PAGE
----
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Chapter 29 - IPM in structural habitats

Published online by Cambridge University Press:  01 September 2010

Edward B. Radcliffe
Affiliation:
University of Minnesota
William D. Hutchison
Affiliation:
University of Minnesota
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Summary

Over the past 30+ years, there has developed a sizeable complement of knowledge about structural pests, as well as the devices and methods for detecting and controlling these pests. Despite existing knowledge, there is still much to learn about implementing this knowledge into IPM programs that are robust in ability to prevent or reduce pest infestations, provide opportunities for decision making and result in continued successes or directed improvement. IPM programs for residential, institutional, commercial and industrial structures are largely undeveloped and fragile in operation; there are considerable challenges involved in adopting the IPM philosophy and practices for these different structures. Some urban structures have established programs typically mandated by regulations (e.g. public schools and government buildings), while others employ programs using industry-developed standards (e.g. food processing). Overall, structural IPM practices typically resemble modified conventional practices compared to how practices should operate under a true IPM program.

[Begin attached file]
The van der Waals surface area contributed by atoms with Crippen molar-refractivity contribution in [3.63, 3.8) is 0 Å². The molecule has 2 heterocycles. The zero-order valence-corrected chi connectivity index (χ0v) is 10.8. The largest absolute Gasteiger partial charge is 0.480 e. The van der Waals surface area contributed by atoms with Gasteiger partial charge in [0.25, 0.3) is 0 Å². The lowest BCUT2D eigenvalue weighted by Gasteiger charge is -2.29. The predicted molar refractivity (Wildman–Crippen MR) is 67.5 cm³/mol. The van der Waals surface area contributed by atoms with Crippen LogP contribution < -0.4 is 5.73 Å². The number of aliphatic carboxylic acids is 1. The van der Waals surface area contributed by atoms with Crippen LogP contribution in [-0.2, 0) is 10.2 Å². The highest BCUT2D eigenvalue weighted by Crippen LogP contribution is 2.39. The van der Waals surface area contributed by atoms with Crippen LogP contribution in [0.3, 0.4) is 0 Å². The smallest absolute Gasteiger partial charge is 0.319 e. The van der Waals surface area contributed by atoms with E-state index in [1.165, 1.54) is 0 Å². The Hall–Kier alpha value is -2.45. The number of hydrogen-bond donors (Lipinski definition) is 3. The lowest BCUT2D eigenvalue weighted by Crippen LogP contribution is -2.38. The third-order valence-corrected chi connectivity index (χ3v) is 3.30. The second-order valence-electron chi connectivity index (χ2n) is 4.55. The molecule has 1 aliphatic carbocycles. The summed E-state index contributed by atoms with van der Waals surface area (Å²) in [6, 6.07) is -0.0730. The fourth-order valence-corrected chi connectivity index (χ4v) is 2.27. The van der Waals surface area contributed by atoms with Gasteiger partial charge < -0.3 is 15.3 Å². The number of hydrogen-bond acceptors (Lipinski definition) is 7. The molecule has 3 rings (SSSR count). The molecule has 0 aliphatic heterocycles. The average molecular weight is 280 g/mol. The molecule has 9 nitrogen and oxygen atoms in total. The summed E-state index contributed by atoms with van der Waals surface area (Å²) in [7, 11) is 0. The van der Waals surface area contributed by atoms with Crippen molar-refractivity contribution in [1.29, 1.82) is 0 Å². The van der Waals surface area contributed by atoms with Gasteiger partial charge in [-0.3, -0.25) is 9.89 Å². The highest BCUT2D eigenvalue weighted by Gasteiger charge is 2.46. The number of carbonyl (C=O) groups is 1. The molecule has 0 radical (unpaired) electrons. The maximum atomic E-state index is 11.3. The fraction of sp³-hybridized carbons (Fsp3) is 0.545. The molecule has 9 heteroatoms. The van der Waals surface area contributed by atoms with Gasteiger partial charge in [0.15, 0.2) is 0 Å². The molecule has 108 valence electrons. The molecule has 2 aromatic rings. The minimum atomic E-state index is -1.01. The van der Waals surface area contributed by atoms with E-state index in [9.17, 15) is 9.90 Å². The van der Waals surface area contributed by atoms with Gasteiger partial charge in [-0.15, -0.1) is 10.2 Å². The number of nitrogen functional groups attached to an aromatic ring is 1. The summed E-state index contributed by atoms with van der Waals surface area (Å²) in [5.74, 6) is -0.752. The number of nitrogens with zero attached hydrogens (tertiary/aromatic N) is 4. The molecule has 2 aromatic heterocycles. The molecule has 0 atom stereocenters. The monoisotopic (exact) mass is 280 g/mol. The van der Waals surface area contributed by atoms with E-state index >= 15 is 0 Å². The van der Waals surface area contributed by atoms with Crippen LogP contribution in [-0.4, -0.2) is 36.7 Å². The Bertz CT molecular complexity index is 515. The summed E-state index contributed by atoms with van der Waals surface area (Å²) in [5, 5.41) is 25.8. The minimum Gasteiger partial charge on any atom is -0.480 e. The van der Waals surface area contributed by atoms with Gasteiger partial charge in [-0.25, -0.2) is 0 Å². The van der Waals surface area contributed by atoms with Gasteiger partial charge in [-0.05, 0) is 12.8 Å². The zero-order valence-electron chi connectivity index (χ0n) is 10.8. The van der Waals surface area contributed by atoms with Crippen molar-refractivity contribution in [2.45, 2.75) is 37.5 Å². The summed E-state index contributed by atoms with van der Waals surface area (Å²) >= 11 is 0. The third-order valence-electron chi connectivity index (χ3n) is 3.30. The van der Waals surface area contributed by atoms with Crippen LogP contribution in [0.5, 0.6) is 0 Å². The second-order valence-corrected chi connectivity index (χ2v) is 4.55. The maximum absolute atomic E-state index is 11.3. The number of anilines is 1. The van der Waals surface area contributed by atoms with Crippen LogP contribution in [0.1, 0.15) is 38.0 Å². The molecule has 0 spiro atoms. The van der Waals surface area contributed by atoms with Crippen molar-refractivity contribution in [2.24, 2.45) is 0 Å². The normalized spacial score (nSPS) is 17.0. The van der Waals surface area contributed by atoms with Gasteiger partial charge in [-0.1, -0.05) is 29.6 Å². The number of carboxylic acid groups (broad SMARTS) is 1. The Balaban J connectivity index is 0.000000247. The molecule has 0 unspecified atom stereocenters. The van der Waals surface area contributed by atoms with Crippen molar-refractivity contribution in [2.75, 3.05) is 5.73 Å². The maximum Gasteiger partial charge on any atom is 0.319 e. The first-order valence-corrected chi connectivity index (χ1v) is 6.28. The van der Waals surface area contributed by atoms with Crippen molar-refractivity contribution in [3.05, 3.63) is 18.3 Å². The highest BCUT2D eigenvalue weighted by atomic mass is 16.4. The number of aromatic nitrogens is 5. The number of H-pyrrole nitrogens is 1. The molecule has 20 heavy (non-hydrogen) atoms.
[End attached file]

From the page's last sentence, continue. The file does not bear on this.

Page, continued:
In the current state of developing IPM programs for structures, insects can be monitored, excluded, cleaned up, or controlled with least-toxic products, but how these elements are delivered in a program is subject to the type of structure, past experiences and opinion of the practitioner, and forces of competition by companies that provide pest management services. Structural IPM programs are in a fragile state, readily discarded when things go wrong, resulting in a “knee-jerk reaction” return to recognized and convenient “conventional” methods of control. In many cases, IPM programs become “conventionalized” because of control failure resulting from incomplete or inconsistent IPM processes (e.g.inaccurate monitoring, technical decision not to spray in an area, lack of training), and seldom do IPM programs become re-established after such failure.

Type
Chapter
Information
Integrated Pest Management
Concepts, Tactics, Strategies and Case Studies
, pp. 378 - 389
Publisher: Cambridge University Press
Print publication year: 2008

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